Meanwhile, measures to prevent VAP resulted in an estimated gain of 10.84 years of life on average for all patients treated in the ICU. Again, the study cites basic procedures such as keeping patients elevated in bed, with the head higher than the feet, as simple precautions that can help prevent pneumonia.

With the ongoing cost of running an infection prevention program in the ICU is estimated to be about $145,000, the study found that prevention efforts reduced ICU costs by $174,713 per patient for each instance of CLABSI, and by $163,090 for VAP.

"This evidence points definitively to the value of investing in infection prevention," said lead study author Andrew Dick, PhD, senior economist at RAND Corporation.

 


Nearly All Hospitals Have Social Media Presence

PHILADELPHIA – Somewhere amid the cute cat videos and incessant tweets about Downton Abbey, the vast majority of U.S. hospitals also have a presence on social media, according to a new study.

The report, published recently in the Journal of Medical Internet Research, discusses the adoption and use of social media based on hospital characteristics.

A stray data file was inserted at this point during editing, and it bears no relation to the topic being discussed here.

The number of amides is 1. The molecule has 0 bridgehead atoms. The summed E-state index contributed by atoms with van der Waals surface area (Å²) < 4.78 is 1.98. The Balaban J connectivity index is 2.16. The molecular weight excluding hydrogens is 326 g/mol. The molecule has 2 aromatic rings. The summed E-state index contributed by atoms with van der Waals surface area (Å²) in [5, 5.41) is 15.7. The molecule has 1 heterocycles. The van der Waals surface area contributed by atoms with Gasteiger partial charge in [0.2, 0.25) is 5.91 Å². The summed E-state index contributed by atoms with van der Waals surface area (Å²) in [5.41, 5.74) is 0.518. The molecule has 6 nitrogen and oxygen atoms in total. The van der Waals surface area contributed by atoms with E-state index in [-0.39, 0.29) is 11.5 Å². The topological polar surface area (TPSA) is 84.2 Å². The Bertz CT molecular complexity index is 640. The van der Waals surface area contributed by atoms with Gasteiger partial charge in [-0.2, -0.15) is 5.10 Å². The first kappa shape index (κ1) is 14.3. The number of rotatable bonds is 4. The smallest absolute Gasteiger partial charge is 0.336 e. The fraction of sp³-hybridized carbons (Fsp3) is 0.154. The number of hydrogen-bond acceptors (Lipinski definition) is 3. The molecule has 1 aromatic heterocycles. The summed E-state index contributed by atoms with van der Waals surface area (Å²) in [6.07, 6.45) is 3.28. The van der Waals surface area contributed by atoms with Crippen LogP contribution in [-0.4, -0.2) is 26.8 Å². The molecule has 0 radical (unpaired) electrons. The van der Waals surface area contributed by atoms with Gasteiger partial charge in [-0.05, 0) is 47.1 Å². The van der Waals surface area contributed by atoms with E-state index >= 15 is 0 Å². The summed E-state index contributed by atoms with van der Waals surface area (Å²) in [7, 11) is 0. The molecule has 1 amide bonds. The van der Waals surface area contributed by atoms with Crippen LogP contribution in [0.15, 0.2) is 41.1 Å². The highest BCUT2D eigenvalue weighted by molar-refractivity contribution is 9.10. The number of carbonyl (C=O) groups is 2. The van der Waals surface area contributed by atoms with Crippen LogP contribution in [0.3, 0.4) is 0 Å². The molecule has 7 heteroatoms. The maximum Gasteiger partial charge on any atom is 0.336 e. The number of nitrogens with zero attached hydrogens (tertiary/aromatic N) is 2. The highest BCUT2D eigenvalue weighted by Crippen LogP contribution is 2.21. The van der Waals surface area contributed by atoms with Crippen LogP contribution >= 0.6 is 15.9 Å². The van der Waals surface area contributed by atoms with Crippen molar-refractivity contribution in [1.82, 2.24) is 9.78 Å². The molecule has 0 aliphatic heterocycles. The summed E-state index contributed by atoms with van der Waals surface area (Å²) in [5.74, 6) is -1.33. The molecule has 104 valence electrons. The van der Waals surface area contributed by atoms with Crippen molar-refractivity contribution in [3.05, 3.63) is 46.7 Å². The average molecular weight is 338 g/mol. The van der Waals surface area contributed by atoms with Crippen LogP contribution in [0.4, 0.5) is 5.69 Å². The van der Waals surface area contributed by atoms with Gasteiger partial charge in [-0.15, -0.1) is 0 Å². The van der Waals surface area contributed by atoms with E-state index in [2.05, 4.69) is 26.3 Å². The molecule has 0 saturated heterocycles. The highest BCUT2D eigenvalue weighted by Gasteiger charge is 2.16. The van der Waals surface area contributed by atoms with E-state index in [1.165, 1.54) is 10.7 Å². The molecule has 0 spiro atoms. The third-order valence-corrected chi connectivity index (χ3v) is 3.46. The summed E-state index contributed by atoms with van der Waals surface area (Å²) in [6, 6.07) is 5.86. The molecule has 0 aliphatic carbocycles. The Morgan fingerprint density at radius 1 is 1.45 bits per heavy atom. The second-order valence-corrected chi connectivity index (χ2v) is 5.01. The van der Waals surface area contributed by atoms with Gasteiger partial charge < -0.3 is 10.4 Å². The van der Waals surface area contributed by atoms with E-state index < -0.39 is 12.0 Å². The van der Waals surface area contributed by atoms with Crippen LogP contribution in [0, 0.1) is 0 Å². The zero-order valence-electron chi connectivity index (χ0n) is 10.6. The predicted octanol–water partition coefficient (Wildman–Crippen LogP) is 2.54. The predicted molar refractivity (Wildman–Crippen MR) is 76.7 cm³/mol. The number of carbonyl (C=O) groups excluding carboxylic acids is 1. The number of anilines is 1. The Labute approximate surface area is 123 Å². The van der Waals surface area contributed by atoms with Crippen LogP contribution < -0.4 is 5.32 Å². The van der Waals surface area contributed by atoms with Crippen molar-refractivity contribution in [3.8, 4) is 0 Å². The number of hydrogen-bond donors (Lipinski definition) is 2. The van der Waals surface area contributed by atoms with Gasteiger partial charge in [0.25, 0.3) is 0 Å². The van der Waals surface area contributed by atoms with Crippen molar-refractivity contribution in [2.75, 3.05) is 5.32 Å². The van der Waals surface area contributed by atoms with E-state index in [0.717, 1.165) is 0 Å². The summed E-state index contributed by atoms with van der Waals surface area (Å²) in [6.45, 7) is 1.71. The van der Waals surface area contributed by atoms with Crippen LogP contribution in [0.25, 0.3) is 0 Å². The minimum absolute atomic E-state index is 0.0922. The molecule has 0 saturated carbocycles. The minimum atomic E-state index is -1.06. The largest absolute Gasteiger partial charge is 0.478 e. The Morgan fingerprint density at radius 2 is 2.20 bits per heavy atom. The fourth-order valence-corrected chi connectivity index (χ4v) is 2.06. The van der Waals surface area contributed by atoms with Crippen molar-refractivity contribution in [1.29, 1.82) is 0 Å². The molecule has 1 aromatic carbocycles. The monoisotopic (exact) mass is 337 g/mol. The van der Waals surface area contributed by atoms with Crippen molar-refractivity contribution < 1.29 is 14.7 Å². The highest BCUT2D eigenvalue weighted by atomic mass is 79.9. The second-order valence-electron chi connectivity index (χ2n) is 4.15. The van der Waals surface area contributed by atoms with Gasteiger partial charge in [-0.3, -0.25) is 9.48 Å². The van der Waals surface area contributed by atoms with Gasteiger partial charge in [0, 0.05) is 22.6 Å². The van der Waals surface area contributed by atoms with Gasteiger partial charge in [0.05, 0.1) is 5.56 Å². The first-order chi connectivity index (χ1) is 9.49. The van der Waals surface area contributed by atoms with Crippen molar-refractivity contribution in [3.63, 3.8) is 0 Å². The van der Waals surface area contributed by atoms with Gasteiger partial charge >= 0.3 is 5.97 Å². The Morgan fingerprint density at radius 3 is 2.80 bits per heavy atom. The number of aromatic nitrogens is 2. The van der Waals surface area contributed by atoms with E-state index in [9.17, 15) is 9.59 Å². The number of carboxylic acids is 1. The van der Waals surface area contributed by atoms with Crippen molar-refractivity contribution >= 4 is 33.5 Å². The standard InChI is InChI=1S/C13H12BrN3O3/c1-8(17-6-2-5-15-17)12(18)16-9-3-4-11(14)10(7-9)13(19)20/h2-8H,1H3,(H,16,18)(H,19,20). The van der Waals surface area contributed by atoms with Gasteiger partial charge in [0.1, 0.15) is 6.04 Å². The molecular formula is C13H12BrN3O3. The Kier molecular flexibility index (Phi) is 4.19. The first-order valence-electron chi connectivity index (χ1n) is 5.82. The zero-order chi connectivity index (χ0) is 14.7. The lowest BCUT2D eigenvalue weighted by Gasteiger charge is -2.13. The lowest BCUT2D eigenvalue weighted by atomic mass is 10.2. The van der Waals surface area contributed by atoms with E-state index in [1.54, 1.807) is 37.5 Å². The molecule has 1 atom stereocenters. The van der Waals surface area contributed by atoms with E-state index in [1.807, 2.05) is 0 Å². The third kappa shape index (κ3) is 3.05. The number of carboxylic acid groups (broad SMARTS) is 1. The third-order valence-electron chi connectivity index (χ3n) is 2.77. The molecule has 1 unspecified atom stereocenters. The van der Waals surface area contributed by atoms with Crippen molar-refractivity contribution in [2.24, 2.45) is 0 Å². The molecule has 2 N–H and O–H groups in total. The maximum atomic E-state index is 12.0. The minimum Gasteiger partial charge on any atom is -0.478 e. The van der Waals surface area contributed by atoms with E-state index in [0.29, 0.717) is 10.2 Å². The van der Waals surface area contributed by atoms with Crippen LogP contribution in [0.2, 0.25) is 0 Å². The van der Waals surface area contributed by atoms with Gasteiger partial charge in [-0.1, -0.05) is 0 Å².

“Use of social media has become widespread across the United States,” according to the study led by researchers from the University of Pennsylvania. “Although businesses have invested in social media to engage consumers and promote products, less is known about the extent to which hospitals are using social media to interact with patients and promote health.”

To determine usage, the researchers conducted a cross-sectional review of hospital-related activity on four social media platforms: Facebook, Twitter, Yelp, and Foursquare. The review included 3,371 U.S. hospitals which reported complete data for the Centers for Medicare and Medicaid Services Hospital Consumer Assessment of Healthcare Providers and Systems survey and the American Hospital Association Annual Survey.